Every single Major League team now has 30 games under their belts, which gives us enough data to start surveying the MLB landscape looking for surprises and disappointments. Fans in Boston, Kansas City, and Denver have to be thrilled with their respective teams hot starts.
However, for fans in other cities things haven’t been as bright. The Toronto Blue Jays were handed the AL East by most pundits before the season even began and they’ve fallen flat on their face out of the gate, carrying a 10-21 record that only the Houston Astros and Miami Marlins are envious of. Things are also starting to get dicey in Anaheim, where the Angels have once again stumbled in the early weeks of the season. Their supposedly vaunted offense has yet to earn its pay, thanks to its middle of the pack ranking in the AL in runs scored, and L.A.’s pitching staff minus Jered Weaver has been a disaster.
They’re not the only cities that are getting anxious about their ball club’s slow start either. Fans in Philadelphia were hoping that a once-great pitching staff led by Roy Halladay, Cole Hamels, and Cliff Lee could rebound to carry the Phillies to the playoffs, but that hasn’t materialized thus far. The Dodgers were imagining themselves as the west coast Yankees with a budget to match. So far all that lavish spending has gotten them is 4th place and a struggling Matt Kemp.Even the handful of fans that attend Rays games have to feel a little nervous in the AL East watching their starting nine drop to 1-6 in games started by Cy Young winner David Price.
But this is baseball, and as we all know, it’s a long season. Teams have played less than a quarter of their total schedule, the weather has been unseasonably odd around the country, and there is still plenty of time for roster adjustments to be made, so the big question is: which of these franchises should be pushing the panic button and which ones have nothing to worry about?
Los Angeles Angels
It’s hard to argue that, based on name recognition alone, anyone has had a better past couple of offseasons than Artie Moreno and the Angles. Over the past couple of years they’ve been able to sign Albert Pujols, Josh Hamilton, and C.J. Wilson while adding another MVP candidate in Mike Trout from the minor leagues. By all means this Angels team should be unstoppable, but that’s the thing about baseball. It doesn’t always work out as nicely on the field as it does on paper.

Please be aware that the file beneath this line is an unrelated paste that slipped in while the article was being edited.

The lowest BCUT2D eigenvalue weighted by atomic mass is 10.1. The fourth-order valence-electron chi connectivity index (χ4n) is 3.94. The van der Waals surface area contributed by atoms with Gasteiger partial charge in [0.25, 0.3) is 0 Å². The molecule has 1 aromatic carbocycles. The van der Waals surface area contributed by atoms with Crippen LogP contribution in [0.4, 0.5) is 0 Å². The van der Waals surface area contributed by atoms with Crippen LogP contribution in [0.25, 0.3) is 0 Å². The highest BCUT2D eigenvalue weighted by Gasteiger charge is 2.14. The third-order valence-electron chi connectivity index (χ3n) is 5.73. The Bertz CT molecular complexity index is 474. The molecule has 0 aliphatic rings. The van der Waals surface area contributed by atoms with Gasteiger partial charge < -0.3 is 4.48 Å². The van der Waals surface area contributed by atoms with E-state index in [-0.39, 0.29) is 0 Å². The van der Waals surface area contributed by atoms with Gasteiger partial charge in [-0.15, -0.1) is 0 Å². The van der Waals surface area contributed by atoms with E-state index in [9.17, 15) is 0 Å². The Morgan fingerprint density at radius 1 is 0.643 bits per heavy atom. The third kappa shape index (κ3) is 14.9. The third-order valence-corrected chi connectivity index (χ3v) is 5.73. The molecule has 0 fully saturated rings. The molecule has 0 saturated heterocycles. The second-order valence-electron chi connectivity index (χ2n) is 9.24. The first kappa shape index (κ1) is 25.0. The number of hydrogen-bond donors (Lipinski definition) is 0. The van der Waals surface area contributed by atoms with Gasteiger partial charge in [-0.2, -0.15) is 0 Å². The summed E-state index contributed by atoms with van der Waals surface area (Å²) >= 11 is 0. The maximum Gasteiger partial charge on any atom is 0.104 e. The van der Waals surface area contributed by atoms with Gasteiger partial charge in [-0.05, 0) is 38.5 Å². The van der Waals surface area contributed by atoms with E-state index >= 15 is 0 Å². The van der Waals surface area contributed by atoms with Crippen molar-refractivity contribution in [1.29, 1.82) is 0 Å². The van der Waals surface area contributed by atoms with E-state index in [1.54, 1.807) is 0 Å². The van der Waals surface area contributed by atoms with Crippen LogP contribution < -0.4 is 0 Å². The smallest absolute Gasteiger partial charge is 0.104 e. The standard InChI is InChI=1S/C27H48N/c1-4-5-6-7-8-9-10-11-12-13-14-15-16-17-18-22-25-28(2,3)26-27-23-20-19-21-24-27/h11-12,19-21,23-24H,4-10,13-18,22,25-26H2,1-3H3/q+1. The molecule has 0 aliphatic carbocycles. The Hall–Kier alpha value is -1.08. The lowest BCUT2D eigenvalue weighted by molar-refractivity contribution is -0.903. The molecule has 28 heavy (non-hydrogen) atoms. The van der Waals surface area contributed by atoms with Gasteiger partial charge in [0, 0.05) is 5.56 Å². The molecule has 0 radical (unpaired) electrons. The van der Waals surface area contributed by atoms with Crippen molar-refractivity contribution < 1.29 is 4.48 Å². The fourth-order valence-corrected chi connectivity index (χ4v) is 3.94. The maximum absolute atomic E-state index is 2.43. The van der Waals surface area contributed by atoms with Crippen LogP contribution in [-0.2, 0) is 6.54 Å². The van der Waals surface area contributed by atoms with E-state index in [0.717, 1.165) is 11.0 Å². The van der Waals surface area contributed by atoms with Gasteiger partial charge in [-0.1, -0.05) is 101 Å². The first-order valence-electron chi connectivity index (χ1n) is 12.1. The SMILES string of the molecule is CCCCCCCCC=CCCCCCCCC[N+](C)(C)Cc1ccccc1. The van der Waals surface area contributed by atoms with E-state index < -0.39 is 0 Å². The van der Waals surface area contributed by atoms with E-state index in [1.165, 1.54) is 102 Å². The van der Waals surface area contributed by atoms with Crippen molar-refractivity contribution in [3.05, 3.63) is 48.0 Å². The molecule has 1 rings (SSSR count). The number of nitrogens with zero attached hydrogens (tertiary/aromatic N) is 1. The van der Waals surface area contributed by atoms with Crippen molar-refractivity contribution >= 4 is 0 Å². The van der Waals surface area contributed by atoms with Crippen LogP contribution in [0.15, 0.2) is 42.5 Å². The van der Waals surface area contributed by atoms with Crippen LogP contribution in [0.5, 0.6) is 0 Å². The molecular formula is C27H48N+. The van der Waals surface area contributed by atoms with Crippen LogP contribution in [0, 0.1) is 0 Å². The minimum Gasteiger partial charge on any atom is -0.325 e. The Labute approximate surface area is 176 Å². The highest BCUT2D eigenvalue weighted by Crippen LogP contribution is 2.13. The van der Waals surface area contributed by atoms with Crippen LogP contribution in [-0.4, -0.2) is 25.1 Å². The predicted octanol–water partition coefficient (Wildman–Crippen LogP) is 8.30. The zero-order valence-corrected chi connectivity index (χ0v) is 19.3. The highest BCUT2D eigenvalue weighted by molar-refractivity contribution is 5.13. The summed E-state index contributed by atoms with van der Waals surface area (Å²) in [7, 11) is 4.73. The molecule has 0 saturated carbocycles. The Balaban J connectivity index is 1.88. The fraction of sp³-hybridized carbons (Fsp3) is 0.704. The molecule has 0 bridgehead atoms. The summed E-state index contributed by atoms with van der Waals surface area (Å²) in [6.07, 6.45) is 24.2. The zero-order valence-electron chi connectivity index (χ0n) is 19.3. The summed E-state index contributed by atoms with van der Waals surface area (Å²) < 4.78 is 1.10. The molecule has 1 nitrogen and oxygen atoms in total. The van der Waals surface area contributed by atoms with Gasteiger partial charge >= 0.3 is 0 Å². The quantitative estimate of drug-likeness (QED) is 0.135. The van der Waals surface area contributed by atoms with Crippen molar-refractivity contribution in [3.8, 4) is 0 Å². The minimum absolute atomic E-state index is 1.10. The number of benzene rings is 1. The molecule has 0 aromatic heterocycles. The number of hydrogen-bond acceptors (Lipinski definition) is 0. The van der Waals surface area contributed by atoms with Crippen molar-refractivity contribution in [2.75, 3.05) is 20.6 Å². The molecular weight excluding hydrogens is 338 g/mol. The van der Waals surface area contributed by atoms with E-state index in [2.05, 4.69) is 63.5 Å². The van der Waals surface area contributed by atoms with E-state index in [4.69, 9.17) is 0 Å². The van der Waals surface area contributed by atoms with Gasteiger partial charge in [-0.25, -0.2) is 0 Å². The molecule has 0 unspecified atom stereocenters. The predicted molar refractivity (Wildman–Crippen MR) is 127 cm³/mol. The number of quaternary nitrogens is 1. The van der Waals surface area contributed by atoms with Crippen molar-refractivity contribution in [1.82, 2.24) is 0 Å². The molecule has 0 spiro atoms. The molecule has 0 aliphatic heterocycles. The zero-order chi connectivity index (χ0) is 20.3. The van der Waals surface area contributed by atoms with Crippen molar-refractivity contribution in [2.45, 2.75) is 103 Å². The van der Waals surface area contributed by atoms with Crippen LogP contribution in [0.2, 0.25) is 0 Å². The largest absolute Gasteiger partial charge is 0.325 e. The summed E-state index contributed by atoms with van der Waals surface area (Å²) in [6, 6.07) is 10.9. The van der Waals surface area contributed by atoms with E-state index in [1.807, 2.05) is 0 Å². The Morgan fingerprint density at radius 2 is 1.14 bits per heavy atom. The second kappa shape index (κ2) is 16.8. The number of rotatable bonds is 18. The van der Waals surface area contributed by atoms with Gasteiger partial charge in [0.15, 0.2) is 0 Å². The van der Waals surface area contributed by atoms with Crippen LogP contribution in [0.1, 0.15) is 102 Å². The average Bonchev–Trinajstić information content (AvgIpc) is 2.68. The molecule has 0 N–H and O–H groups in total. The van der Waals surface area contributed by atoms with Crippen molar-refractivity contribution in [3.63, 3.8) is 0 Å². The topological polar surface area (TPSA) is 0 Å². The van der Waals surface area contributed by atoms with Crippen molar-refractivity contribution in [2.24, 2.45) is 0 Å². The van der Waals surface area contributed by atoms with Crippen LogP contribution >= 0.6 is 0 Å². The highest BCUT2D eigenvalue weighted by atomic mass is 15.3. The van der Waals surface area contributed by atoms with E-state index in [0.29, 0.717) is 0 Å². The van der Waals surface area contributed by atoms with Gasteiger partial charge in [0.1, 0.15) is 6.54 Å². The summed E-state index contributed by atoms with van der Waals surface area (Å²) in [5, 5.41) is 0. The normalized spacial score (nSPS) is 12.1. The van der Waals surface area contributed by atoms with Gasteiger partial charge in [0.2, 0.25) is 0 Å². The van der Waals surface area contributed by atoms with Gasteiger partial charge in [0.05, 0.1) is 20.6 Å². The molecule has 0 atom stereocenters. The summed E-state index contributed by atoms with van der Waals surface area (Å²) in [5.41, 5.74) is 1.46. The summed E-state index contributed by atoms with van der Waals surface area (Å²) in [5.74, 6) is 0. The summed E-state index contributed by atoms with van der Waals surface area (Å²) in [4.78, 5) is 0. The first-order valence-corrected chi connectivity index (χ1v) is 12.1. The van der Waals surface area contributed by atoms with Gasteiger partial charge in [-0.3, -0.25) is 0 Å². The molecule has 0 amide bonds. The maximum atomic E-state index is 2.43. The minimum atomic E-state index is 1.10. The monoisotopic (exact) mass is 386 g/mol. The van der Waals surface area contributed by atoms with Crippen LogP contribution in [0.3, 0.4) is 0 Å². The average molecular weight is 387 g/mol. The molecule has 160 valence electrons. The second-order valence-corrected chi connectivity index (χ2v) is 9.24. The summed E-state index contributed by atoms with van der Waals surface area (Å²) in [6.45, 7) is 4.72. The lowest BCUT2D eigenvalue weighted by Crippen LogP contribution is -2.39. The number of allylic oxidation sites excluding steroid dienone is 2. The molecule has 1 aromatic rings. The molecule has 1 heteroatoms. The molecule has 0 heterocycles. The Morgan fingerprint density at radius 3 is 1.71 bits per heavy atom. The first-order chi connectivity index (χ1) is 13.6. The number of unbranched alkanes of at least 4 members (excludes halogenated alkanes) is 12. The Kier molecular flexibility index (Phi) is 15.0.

Josh Hamilton, much like Pujols a year ago, has struggled in his first season in the California sun. The only player in baseball who does a worse job of putting the bat on the ball is the awful Colby Rasmus, leaving Hamilton with just 5 extra-base hits in 131 plate appearances. Those numbers won’t cut it for a player making the league minimum, but they’re abhorrent for a player who just signed a 5 year/$133 million dollar deal. When (and maybe if) Hamilton comes around, the Angels will start scoring, that’s not the big worry, even if the media would like it to be.
Instead people should be focusing on the Angels homer-happy pitching staff. In the American League, only the Blue Jays and the Astros have a worse team ERA than the Angels. Joe Blanton might as well be putting the ball on a tee at this point and Jered Weaver’s replacement, Garrett Richards, has experienced similar struggles since moving to the rotation. Los Angeles is trying to correct the problem, moving Jerome Williams back to the rotation, but that’s not going to cut it either.
Panic Meter: 8/10 The Angels probably don’t have the pieces to pull of a deadline deal for some pitching and with Jered Weaver out for another month, things are probably going to get worse before they get better, especially in the rugged AL West.
Los Angeles Dodgers